I have always remembered my 7th grade English teacher saying “There are millions of words out there (we were in 7th grade…millions seemed like an outrageously high number at the time), it is your job to find the one that completely fits.” It is the same with cursing. Sure, you can drop an F-bomb every other word, but what exactly are you trying to say? It is similar to throwing in the word “Abacus” all over the place – not only does it get abacus old after a while, but it doesn’t abacus make sense either. Abacus.
I’m with you on making copy less violent.
@Sal – Exactly! With so many words at our disposal, why limit ourselves to words that conjure violence and hatred? With some, it’s probably pure laziness. Everyone else is doing it and it seems to work, so why do anything else?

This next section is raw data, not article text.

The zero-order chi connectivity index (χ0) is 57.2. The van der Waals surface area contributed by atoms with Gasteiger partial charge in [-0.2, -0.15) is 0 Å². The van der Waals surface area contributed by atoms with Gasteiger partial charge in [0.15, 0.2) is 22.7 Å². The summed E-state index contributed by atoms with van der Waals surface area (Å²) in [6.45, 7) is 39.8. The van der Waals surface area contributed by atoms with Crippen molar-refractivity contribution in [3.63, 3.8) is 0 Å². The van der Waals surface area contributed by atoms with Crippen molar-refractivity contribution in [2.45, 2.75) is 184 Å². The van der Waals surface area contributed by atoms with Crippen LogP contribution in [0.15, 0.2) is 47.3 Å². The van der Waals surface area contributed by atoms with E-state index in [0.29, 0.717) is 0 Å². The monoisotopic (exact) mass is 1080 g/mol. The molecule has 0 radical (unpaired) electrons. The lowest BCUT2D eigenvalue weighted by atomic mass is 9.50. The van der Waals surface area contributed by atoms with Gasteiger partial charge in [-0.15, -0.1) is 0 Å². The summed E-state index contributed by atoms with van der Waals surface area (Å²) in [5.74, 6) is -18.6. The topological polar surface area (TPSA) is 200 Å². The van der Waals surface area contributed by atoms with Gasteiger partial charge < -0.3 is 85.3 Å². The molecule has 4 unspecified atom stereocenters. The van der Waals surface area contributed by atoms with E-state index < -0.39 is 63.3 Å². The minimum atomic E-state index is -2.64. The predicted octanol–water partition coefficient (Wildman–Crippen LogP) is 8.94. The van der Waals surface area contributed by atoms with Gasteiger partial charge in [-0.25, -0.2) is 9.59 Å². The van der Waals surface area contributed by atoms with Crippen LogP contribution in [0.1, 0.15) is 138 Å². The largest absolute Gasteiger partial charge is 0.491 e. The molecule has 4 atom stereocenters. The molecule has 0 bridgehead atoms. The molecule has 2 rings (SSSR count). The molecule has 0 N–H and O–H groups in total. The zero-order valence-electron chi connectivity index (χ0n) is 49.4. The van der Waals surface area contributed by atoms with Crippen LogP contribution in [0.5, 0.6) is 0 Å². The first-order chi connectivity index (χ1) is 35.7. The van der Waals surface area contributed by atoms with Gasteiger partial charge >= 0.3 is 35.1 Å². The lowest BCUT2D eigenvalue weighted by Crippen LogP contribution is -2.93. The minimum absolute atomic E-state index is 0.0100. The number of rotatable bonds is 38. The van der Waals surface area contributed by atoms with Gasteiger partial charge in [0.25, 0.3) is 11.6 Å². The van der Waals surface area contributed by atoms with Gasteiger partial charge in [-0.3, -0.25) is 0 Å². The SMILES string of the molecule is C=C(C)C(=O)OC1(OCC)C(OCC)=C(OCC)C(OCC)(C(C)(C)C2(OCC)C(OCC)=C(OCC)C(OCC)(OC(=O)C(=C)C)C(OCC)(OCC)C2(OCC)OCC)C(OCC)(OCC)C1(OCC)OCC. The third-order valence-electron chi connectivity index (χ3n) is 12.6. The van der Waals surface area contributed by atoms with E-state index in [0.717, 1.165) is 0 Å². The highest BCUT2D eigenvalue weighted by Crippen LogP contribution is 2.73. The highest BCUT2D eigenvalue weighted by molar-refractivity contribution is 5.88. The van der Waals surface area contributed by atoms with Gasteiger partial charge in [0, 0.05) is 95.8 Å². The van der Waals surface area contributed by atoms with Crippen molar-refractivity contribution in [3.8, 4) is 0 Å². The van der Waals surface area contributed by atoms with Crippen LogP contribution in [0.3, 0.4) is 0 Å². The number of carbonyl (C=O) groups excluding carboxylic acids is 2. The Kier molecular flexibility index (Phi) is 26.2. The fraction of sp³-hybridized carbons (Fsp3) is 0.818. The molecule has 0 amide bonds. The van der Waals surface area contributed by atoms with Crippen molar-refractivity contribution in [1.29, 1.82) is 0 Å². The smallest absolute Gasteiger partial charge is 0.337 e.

Besides, it is far more difficult to not use those words and still sell like the big dogs. I think it shows that you are classy and really have a solid command of the English language. It is as if you are convincing a vampire that he really needs this clove of garlic… 🙂
@Sal – I like that, “classy.” Let’s all strive to be classy instead of trite 😀
Nice post, Lexi, and so true.
Violence appeals to a segment of the market but I think it’s on its way out.
More marketers are adopting authenticity, humility and genuine giving. Why, because it works better in the long run.
And because it’s a wiser, more humane way to be.
@Oscar – I like it: “authenticity, humility and genuine giving.” I guess that’s more in line with my personal style as well. Thanks for posting a comment 😀